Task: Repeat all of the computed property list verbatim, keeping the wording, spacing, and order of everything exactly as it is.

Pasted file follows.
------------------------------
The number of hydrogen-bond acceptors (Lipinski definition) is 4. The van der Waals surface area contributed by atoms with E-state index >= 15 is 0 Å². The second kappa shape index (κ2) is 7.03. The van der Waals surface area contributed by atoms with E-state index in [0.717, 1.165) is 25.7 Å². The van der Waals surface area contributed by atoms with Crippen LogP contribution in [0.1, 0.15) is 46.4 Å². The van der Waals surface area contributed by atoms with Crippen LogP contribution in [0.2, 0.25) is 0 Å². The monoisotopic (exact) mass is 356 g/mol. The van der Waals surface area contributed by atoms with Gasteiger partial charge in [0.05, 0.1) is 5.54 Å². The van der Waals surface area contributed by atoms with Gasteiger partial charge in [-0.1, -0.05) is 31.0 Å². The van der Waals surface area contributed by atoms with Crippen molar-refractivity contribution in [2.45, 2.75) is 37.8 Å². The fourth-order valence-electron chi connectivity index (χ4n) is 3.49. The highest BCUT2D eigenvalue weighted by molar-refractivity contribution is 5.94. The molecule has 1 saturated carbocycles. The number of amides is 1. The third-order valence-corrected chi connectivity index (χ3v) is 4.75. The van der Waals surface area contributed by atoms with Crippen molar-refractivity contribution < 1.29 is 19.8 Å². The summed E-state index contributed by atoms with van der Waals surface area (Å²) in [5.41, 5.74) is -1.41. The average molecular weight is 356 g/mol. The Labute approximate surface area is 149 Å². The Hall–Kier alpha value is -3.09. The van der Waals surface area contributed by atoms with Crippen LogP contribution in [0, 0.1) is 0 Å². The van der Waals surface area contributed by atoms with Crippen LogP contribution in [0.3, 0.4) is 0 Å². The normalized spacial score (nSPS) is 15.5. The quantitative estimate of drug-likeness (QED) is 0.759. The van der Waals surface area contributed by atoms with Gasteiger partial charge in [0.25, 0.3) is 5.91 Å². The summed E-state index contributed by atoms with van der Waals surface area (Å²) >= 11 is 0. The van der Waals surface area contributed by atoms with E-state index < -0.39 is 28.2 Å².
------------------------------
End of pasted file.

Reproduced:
The number of hydrogen-bond acceptors (Lipinski definition) is 4. The van der Waals surface area contributed by atoms with E-state index >= 15 is 0 Å². The second kappa shape index (κ2) is 7.03. The van der Waals surface area contributed by atoms with E-state index in [0.717, 1.165) is 25.7 Å². The van der Waals surface area contributed by atoms with Crippen LogP contribution in [0.1, 0.15) is 46.4 Å². The van der Waals surface area contributed by atoms with Crippen LogP contribution in [0.2, 0.25) is 0 Å². The monoisotopic (exact) mass is 356 g/mol. The van der Waals surface area contributed by atoms with Gasteiger partial charge in [0.05, 0.1) is 5.54 Å². The van der Waals surface area contributed by atoms with Gasteiger partial charge in [-0.1, -0.05) is 31.0 Å². The van der Waals surface area contributed by atoms with Crippen molar-refractivity contribution in [2.45, 2.75) is 37.8 Å². The fourth-order valence-electron chi connectivity index (χ4n) is 3.49. The highest BCUT2D eigenvalue weighted by molar-refractivity contribution is 5.94. The molecule has 1 saturated carbocycles. The number of amides is 1. The third-order valence-corrected chi connectivity index (χ3v) is 4.75. The van der Waals surface area contributed by atoms with Crippen molar-refractivity contribution < 1.29 is 19.8 Å². The summed E-state index contributed by atoms with van der Waals surface area (Å²) in [5.41, 5.74) is -1.41. The average molecular weight is 356 g/mol. The Labute approximate surface area is 149 Å². The Hall–Kier alpha value is -3.09. The van der Waals surface area contributed by atoms with Crippen LogP contribution in [0, 0.1) is 0 Å². The van der Waals surface area contributed by atoms with Crippen LogP contribution in [0.3, 0.4) is 0 Å². The normalized spacial score (nSPS) is 15.5. The quantitative estimate of drug-likeness (QED) is 0.759. The van der Waals surface area contributed by atoms with Gasteiger partial charge in [0.25, 0.3) is 5.91 Å². The summed E-state index contributed by atoms with van der Waals surface area (Å²) >= 11 is 0. The van der Waals surface area contributed by atoms with E-state index < -0.39 is 28.2 Å².